Saturday, September 9, 2017

The Austrian Empress and the Russian Grand Duchess

 

"The Grand Duchess was always terribly interested in everything that concerned the Austrian Empress. Perhaps, some envy played a part in this, since the Empress was famous for her beauty. So, for example, the Grand Duchess often asked: "Is my hair as beautiful as the Empress? Do you not find that I am like her?" I remember how she once interrogated someone who has newly returned from Vienna, where he was traveling with an order to Emperor Franz Joseph, Adjutant-General von Stühler: "Who is more beautiful, the Austrian empress or I?" General Stühler, slightly embarrassed, replied: "If the Austrian empress is the most beautiful woman on Earth, your Highness is undoubtedly the most beautiful princess! "The Grand Duchess was satisfied with this answer."

--From the "Memories of a Shipwrecked World" by Countess Kleinmichel.

Monday, September 4, 2017

The idol of Moscow



"As for Grand Duchess Elizabeth Feodorovna, she was the idol of Moscow, the soul of every charitable enterprise and the ornament of every meeting. She was not shy, like her sister, Empress Alexandra Feodorovna, she knew how to talk to anyone about anything. She was everywhere, she knew everyone, and if her help was needed, she would render it with both hands. She had a rare gift of sympathy and understanding, which enabled her to enter into the position of each person."
-From the memoirs of Princess Lydia Leonidovna Vasilchikova, 1886-1919

Saturday, September 2, 2017

Marie of Baden, Duchess of Brunswick

I have always found the daughters of Charles Louis, Hereditary Prince of Baden quite interesting. In the past, I wrote several articles about his daughters, Caroline, Louise, and Frederica, and now I'll be continuing with Marie, second to the youngest daughter in the family.

Marie was born in 1782, the fifth daughter in a family of 7 children. Marie's family had a rather modest lifestyle as opposed to other noble houses of Europe, so her parents had to made up with this by ensuring that their children receive an excellent education which will strengthen their marriage prospects. Both Charles Louis and Amalie were politically astute individuals who tried to make the most out of their circumstances. As a result, Marie’s eldest sister, Caroline, would eventually become Queen of Bavaria, while her other sisters, Louise and Frederika would become, Empress of Russia and Queen of Sweden, respectively. Her younger sister Wilhelmine would become Grand Duchess of Hesse. Another sister, Amalie, who was the identical twin of Caroline, remained unmarried and would settle permanently in Russia with their sister Louise. Their brother Charles would marry Napoleon's step-niece, Stephanie de Beauharnais.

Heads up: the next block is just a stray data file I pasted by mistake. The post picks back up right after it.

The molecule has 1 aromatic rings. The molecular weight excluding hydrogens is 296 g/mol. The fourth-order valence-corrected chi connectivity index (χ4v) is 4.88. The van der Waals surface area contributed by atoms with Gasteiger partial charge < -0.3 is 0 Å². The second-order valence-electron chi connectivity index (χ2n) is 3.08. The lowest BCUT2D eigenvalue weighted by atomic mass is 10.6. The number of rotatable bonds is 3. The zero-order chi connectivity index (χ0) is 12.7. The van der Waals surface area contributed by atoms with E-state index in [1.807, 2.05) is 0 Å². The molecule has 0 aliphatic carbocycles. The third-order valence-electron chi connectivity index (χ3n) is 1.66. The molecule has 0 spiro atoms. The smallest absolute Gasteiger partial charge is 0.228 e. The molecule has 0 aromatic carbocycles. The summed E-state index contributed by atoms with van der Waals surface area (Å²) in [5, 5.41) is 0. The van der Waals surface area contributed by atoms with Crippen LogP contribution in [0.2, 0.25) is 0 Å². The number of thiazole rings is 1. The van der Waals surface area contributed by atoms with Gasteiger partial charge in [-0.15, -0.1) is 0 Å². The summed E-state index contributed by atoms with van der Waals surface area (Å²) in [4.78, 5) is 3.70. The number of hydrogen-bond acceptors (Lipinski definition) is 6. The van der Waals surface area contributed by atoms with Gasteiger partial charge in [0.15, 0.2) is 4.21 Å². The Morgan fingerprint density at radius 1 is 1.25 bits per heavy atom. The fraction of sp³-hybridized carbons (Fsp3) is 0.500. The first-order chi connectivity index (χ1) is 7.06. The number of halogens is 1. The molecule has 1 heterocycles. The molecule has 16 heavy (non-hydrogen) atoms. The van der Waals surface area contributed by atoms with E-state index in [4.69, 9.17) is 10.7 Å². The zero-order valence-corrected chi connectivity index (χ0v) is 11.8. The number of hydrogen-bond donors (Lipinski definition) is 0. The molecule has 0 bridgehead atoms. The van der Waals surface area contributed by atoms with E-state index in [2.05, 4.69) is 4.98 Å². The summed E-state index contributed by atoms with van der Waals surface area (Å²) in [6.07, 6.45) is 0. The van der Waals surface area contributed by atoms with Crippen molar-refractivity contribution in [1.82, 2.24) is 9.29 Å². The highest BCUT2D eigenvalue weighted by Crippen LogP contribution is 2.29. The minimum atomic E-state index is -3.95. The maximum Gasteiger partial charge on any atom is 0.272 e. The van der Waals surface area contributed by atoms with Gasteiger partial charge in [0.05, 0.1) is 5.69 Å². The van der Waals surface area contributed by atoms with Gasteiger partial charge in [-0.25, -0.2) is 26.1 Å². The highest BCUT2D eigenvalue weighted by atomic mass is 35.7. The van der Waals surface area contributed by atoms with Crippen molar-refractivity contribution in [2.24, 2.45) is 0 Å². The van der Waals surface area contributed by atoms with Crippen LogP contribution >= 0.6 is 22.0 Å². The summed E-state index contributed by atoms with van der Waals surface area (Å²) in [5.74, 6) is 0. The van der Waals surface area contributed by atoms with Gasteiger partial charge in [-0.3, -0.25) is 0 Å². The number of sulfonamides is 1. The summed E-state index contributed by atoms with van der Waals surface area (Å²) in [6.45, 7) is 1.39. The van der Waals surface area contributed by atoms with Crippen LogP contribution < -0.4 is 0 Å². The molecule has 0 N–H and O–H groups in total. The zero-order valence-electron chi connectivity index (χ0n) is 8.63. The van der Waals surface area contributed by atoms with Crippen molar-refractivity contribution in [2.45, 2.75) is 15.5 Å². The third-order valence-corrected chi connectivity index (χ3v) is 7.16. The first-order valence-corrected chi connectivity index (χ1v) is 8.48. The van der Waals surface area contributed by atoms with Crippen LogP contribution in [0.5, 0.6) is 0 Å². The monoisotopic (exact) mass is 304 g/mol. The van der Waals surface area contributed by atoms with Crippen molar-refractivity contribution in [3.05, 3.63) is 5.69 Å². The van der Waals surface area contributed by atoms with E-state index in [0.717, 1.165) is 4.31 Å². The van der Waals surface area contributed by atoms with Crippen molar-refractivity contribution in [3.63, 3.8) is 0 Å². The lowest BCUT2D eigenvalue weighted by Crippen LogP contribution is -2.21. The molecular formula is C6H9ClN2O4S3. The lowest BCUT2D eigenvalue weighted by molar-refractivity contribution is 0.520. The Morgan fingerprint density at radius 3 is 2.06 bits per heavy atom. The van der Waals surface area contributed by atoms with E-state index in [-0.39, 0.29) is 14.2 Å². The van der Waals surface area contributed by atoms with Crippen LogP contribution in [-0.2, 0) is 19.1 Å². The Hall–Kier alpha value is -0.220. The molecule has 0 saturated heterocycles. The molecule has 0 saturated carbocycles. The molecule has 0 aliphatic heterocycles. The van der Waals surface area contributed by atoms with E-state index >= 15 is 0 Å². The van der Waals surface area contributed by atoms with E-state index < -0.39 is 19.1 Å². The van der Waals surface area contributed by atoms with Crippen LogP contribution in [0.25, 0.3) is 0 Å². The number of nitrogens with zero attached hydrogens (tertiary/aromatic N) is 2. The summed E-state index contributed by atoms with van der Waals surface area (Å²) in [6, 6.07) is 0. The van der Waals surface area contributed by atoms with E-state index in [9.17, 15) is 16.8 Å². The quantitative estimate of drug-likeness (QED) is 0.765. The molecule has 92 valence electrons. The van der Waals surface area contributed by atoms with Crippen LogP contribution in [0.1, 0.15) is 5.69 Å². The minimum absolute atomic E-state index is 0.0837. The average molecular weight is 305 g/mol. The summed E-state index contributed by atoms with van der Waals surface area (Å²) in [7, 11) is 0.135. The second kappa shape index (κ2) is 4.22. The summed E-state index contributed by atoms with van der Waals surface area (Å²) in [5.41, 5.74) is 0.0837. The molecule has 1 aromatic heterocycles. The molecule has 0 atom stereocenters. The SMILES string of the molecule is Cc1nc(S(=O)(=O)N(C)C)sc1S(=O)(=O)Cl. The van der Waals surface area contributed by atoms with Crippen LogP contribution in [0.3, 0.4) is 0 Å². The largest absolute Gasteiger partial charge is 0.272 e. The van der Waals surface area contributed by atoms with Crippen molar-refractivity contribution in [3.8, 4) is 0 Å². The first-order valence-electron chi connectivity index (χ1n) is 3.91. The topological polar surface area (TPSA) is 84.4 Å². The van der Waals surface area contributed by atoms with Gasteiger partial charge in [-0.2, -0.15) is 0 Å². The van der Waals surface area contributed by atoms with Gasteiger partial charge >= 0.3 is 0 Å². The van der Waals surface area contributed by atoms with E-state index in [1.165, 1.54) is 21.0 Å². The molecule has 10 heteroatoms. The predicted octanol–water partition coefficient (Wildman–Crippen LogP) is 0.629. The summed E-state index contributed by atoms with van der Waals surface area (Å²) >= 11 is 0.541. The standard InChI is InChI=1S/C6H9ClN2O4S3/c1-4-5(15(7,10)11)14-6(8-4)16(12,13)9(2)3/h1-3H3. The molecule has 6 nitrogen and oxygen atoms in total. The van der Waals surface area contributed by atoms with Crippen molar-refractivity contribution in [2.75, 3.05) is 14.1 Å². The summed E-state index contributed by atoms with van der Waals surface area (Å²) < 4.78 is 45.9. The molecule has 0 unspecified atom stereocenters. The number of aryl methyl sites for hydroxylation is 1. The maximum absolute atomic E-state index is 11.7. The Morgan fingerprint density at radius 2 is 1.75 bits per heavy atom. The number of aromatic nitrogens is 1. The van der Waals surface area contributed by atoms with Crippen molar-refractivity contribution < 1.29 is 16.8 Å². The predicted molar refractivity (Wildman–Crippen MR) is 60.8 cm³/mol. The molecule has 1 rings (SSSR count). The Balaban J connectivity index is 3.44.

With her sisters and brother made brilliant marriages, it was also imperative for Marie to have the same brilliant marriage. She was suggested as a prospective bride to one of the sons of Charles William, Duke of Brunswick, Prince Frederick William

Like Marie, Frederick William also came from a large family. As the fourth son and since his eldest brother was already married, much cannot be expected of him inheriting his father's title. However, with his eldest brother proved to be incapable of having an issue and his two elder brothers declared invalid and excluded from the succession, Frederick William was now seen as the hope of the House of Brunswick in continuing the family line. His father began to put pressure on him to marry. On his part, Frederick William felt that there was no need for him to marry right away.